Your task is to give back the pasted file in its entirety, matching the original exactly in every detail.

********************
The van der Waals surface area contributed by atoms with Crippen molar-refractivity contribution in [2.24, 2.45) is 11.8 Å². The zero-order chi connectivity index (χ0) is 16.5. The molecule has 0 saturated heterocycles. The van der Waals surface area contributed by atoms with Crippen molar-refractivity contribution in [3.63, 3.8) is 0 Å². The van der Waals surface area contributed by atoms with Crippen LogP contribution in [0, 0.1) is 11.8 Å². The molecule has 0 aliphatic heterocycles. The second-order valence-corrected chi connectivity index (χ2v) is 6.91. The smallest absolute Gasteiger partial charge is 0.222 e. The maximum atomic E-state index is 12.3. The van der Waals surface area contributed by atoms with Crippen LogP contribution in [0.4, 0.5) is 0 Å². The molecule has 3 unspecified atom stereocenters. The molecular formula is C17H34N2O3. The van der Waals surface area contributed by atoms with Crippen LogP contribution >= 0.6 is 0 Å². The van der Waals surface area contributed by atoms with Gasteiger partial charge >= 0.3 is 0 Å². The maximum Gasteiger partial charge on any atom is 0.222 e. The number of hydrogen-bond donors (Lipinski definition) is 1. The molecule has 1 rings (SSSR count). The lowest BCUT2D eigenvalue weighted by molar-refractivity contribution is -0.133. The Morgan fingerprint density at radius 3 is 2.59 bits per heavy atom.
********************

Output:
The van der Waals surface area contributed by atoms with Crippen molar-refractivity contribution in [2.24, 2.45) is 11.8 Å². The zero-order chi connectivity index (χ0) is 16.5. The molecule has 0 saturated heterocycles. The van der Waals surface area contributed by atoms with Crippen molar-refractivity contribution in [3.63, 3.8) is 0 Å². The van der Waals surface area contributed by atoms with Crippen LogP contribution in [0, 0.1) is 11.8 Å². The molecule has 0 aliphatic heterocycles. The second-order valence-corrected chi connectivity index (χ2v) is 6.91. The smallest absolute Gasteiger partial charge is 0.222 e. The maximum atomic E-state index is 12.3. The van der Waals surface area contributed by atoms with Crippen LogP contribution in [0.4, 0.5) is 0 Å². The molecule has 3 unspecified atom stereocenters. The molecular formula is C17H34N2O3. The van der Waals surface area contributed by atoms with Crippen LogP contribution >= 0.6 is 0 Å². The van der Waals surface area contributed by atoms with Gasteiger partial charge >= 0.3 is 0 Å². The maximum Gasteiger partial charge on any atom is 0.222 e. The number of hydrogen-bond donors (Lipinski definition) is 1. The molecule has 1 rings (SSSR count). The lowest BCUT2D eigenvalue weighted by molar-refractivity contribution is -0.133. The Morgan fingerprint density at radius 3 is 2.59 bits per heavy atom.